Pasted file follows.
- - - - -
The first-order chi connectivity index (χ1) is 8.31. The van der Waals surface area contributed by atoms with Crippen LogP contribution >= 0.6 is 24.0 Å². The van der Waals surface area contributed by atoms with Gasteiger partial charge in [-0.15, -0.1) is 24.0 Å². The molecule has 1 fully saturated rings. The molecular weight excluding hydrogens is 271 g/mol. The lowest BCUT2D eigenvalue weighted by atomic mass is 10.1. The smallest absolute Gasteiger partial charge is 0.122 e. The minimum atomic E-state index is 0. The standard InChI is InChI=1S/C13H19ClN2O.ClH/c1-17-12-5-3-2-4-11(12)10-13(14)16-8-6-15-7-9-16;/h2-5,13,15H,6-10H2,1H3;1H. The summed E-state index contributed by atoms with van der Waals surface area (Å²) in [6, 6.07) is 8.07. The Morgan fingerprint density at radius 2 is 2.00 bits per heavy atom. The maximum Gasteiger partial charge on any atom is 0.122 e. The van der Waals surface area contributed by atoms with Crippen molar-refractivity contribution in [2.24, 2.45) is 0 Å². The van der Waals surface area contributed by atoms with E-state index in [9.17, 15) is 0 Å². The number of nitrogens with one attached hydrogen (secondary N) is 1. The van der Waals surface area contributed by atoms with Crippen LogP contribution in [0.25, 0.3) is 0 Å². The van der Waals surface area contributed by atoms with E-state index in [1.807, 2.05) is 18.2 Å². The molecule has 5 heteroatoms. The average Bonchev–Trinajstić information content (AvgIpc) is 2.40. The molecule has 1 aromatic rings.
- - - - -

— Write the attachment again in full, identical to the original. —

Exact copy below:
The first-order chi connectivity index (χ1) is 8.31. The van der Waals surface area contributed by atoms with Crippen LogP contribution >= 0.6 is 24.0 Å². The van der Waals surface area contributed by atoms with Gasteiger partial charge in [-0.15, -0.1) is 24.0 Å². The molecule has 1 fully saturated rings. The molecular weight excluding hydrogens is 271 g/mol. The lowest BCUT2D eigenvalue weighted by atomic mass is 10.1. The smallest absolute Gasteiger partial charge is 0.122 e. The minimum atomic E-state index is 0. The standard InChI is InChI=1S/C13H19ClN2O.ClH/c1-17-12-5-3-2-4-11(12)10-13(14)16-8-6-15-7-9-16;/h2-5,13,15H,6-10H2,1H3;1H. The summed E-state index contributed by atoms with van der Waals surface area (Å²) in [6, 6.07) is 8.07. The Morgan fingerprint density at radius 2 is 2.00 bits per heavy atom. The maximum Gasteiger partial charge on any atom is 0.122 e. The van der Waals surface area contributed by atoms with Crippen molar-refractivity contribution in [2.24, 2.45) is 0 Å². The van der Waals surface area contributed by atoms with E-state index in [9.17, 15) is 0 Å². The number of nitrogens with one attached hydrogen (secondary N) is 1. The van der Waals surface area contributed by atoms with Crippen LogP contribution in [0.25, 0.3) is 0 Å². The van der Waals surface area contributed by atoms with E-state index in [1.807, 2.05) is 18.2 Å². The molecule has 5 heteroatoms. The average Bonchev–Trinajstić information content (AvgIpc) is 2.40. The molecule has 1 aromatic rings.